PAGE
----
Unqualified plastic surgeons: Loophole in Va. law lets any doctor perform plastic surgery
LYNCHBURG, Va. (WSET) -- Tummy tuck by a family doctor? Face-lift from your gynecologist? It's happening.
A loophole in a Virginia law lets any doctor perform plastic surgery on you.
"It was embarrassing," said Supen Bear, who woke up from her plastic surgery and couldn't open her eyes.
Two years later, her right eye still won't open. That's why she now uses tape to hold her eyes up, otherwise she wouldn't be able to see.
"I don't know what to do," she said.
Bear went to a surgeon in Fairfax County to have fat removed from her eyelids. Her attorney, Gary Mims, says the surgeon who performed the procedure wasn't qualified and cut a muscle in her eye, leaving it permanently damaged.
Laura Jones is dealing with a similar issue.
She says the doctor who did her tummy tuck wasn't even a board certified plastic surgeon, nor did he have access to a hospital and Jones even woke up in the middle of her surgery.
"And one said 'Oh my God', she woke up...give her something. And then I went back out," she said.
But, it gets worse from there. Jones also got a serious infection during her tummy tuck procedure.
"She was very sick, she could've died," said Dr. Neil Zemmel, a certified plastic surgeon.
Dr. Zemmel helped to treat Jones after her botched job. That's why he says it's important to find a surgeon certified from the American Board of Plastic Surgery. It means the doctor has six years of an accredited plastic surgery residency.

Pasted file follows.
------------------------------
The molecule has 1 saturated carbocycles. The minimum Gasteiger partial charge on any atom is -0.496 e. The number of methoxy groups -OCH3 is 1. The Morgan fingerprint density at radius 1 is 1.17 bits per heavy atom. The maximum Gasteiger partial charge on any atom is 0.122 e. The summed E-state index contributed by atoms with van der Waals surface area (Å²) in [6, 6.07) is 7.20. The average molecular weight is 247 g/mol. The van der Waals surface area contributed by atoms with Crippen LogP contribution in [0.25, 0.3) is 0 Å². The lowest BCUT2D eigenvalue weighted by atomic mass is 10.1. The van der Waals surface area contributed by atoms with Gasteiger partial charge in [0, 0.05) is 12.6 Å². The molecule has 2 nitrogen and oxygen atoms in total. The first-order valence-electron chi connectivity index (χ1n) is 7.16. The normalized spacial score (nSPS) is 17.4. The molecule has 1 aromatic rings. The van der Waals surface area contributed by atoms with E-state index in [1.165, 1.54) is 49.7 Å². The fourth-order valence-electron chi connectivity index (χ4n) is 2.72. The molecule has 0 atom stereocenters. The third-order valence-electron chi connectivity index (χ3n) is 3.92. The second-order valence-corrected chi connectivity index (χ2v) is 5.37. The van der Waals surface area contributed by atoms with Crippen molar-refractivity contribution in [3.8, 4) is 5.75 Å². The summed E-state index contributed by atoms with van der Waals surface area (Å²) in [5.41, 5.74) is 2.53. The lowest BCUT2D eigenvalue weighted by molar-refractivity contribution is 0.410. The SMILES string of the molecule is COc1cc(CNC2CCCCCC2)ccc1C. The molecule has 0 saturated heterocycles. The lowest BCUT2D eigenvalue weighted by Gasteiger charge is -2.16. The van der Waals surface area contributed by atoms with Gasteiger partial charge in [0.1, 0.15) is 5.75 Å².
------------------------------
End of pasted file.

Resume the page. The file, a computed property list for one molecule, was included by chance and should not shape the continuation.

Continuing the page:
It also means they passed the boards from the American Board of Plastic Surgery, and the doctor submitted actual patient cases for review.
Right now, there are 230 American Board of Plastic Surgery doctors practicing in the state of Virginia. But, a quick "Google" search pulls up hundreds more, meaning many of them may not be qualified to do your plastic surgery procedure.
Dr. Zemmel says some doctors can also take weekend courses and get certificates to hang up in an office. This can put a patient's mind at ease and, sometimes, it works.
"You're walking in seeing the certificates on the wall. You don't know," Jones said.
But, there is a plan in place to help. A group of Virginia doctors is putting together what's called a 'Truth in Advertising' resolution to help bridge the gap for this legal loophole. It would require surgeons to advertise their specific board certification.
That way, patients know if the doctor is qualified.
"I think it will allow patients, if they are going to someone for surgery, what their training is really in," said Dr. Zemmel.
For Jones, she knows she can't change the past, but with stronger state oversight, she's hoping things could be better in the future.
"Because if that happened to me, it could happen to somebody else and maybe someone else couldn't handle it, or get to the hospital in time," she said.
The 'Truth in Advertising' resolution hasn't been presented to lawmakers. But, Delegate Scott Garrett, who is a doctor, says there's a lot more to this. He says you would first need to define exactly what procedures are considered plastic surgery. Then, break things down from there.
So for now, Dr. Zemmel says a good tip is to remember to ask three questions before you make the commitment to plastic surgery:
- Will the surgery be done in an accredited hospital or surgery center?
- How many of these surgeries do you perform in a year?
- Are you board certified in plastic surgery?